With my dead 970 graphics card just now reaching the RMA warehouse, I am having to seriously sort through my gaming library for titles that will boot up on a 560ti. WoW runs fine, for example, but 7 Days to Die maybe pushes 20 fps if there isn’t anything going on.
Enter XCOM 2, which I purchased for $12 whole dollars in a recent Humble Monthly Bundle.
I started my first game on “normal” difficulty with Ironman enabled, as I did with the prior title almost four year ago. A few hours later, I abandoned that game and started anew without Ironman.
On the one hand, the decision was easy. XCOM 2 is filled with such crazy amounts of bullshit that I didn’t even feel bad for opening the door to save scumming. The third enemy type you face in the game, a Sectoid, has the ability to Mind Control your units through walls. And create zombie troops from dead bodies. Which is great when your squad consists of only 4 people and you lose one of them to Mind Control off the bat, and that one ends up killing another (who then turns into a zombie). Killing the Sectoid breaks the Mind Control and (re)kills the zombie troops, but that gets a little difficult when one of your guys is Mind Controlled.
Or how about that mission with the Faceless ones? Rescue six civilians… oh wait, one of them morphs into a putty creature with claws and you just ended your turn in melee range. Hey, six damage to your 6 HP dude, that’s convenient. Then you have the snake creatures that can move, then grab a sniper off the top of a train 30 feet away with their tongue, then instantly coil around them, permastunning them and dealing 2 damage per turn. I mean, I suppose I should be grateful there isn’t a chance I could shoot my own coiled guy when I shoot the snake, but I was absolutely expecting that to be a thing. Because fuck you.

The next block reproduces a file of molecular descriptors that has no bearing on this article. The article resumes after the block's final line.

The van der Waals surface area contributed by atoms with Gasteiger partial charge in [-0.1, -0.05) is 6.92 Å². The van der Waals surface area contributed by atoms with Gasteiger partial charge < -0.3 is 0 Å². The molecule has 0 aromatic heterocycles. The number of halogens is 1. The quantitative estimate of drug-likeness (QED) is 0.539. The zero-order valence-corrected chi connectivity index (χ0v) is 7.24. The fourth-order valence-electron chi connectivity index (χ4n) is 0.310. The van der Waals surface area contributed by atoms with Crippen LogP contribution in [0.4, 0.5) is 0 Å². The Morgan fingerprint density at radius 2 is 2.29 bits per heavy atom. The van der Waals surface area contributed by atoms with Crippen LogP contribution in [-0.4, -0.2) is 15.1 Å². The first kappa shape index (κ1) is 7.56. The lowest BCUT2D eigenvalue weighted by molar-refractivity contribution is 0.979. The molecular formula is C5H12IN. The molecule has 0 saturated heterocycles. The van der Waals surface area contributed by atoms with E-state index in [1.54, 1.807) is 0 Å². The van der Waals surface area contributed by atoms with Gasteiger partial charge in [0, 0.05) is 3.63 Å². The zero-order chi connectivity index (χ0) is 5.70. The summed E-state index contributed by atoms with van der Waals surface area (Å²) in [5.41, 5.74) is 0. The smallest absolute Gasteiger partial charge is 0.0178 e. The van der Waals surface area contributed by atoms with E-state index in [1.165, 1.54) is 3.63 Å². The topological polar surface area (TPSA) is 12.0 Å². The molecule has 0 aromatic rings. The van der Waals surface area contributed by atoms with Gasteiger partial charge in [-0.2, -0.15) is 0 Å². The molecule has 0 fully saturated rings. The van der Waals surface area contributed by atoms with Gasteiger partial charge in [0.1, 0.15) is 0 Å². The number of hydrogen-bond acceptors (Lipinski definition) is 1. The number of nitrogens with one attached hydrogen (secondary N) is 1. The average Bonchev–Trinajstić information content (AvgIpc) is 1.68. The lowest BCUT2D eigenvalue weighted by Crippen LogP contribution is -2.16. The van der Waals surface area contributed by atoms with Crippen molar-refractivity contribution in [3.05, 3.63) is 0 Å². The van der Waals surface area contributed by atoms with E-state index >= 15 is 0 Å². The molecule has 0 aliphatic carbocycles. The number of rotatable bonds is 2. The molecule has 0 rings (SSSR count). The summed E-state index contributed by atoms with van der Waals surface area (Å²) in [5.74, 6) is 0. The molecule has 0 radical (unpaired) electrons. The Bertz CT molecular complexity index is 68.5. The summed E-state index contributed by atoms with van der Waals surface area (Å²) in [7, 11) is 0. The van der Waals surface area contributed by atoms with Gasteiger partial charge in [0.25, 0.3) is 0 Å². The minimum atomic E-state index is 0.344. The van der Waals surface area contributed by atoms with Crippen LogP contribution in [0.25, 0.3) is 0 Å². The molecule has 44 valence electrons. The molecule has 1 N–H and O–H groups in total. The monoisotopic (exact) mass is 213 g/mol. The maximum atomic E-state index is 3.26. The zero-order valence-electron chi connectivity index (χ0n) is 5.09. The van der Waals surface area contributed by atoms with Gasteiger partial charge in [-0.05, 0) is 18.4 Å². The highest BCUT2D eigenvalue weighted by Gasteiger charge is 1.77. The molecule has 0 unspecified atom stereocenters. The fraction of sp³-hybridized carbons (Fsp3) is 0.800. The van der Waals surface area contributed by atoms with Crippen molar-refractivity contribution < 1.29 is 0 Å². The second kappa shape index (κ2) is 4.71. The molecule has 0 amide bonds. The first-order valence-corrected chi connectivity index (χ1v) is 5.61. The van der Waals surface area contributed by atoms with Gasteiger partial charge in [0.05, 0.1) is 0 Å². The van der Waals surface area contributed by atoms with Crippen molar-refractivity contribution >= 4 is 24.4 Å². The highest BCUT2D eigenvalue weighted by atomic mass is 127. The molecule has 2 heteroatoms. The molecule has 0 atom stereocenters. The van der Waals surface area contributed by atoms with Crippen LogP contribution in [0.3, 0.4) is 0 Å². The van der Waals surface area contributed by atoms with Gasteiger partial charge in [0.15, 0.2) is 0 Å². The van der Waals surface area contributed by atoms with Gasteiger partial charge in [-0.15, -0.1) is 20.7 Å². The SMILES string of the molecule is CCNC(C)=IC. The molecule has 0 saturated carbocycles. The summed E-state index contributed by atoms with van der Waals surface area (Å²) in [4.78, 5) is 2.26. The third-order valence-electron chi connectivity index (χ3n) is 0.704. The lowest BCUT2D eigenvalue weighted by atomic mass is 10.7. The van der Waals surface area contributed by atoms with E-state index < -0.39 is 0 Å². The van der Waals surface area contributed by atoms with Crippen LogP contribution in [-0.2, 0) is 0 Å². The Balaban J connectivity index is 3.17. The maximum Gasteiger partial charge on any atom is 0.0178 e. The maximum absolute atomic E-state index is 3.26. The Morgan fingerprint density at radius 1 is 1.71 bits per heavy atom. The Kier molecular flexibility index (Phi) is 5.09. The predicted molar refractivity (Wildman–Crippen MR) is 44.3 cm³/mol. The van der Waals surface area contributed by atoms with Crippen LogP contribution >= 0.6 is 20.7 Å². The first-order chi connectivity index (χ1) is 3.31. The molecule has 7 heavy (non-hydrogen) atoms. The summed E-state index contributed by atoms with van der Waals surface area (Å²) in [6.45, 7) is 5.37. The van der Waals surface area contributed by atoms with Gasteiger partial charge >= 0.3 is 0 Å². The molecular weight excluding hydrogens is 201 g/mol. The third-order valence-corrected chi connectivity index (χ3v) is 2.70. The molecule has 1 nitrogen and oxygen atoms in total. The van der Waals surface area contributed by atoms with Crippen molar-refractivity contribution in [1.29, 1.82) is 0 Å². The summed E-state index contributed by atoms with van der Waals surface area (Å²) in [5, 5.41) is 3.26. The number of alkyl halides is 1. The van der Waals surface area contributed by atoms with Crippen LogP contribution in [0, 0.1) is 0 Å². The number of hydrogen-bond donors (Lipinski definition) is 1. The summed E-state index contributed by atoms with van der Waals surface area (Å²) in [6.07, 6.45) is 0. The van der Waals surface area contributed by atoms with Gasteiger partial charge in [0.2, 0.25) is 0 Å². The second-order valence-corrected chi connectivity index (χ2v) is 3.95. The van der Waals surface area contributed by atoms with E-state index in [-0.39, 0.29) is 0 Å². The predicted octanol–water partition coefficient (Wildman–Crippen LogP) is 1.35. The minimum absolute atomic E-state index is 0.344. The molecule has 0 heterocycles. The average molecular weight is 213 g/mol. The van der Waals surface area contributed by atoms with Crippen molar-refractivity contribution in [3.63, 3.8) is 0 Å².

None of these things are insurmountable. They just happen to be inane, “gotcha!” bullshit that artificially increases the difficulty of Ironman games. And not even permanently, as once you (the player) know about the existence of these abilities, you can play around them in the future. Which is the point, of course, but I see no reason to structure a game this way while also punishing you long-term for these same blind pitfalls.
On the other hand, after playing a few more hours in non-Ironman mode, I started to wonder about the philosophical ramifications of Save Anywhere.
Fundamentally, a Save Anywhere feature makes eventual success a forgone conclusion. Even in extremely skill-intensive or luck-intensive sections of gameplay, any incremental progress is permanent progress. Some tactical games have RNG protection, e.g. all dice rolls are determined in advance, to dissuade save scumming a 15% chance attack into a critical hit, but that doesn’t prevent you from simply coming in from a different angle or using a different ability.
The other problems with Save Anywhere are the player behavior ramifications. If you can save the game at any time, there is an advantage to doing so, which means there is an incentive to. Tapping F5 is not onerous, but I consider the mental tax of “needing” to remember to do so… well, taxing. It’s not that saving after every attack ruins the game (it does), it’s that I now have to devote constant attention to an out-of-game mechanic. Is there anything worse than thinking you hit Save before turning the corner, but realizing later on that you didn’t, and now you’re stuck with a poor outcome “unnecessarily?” Feels completely different than if the designers make that decision for you.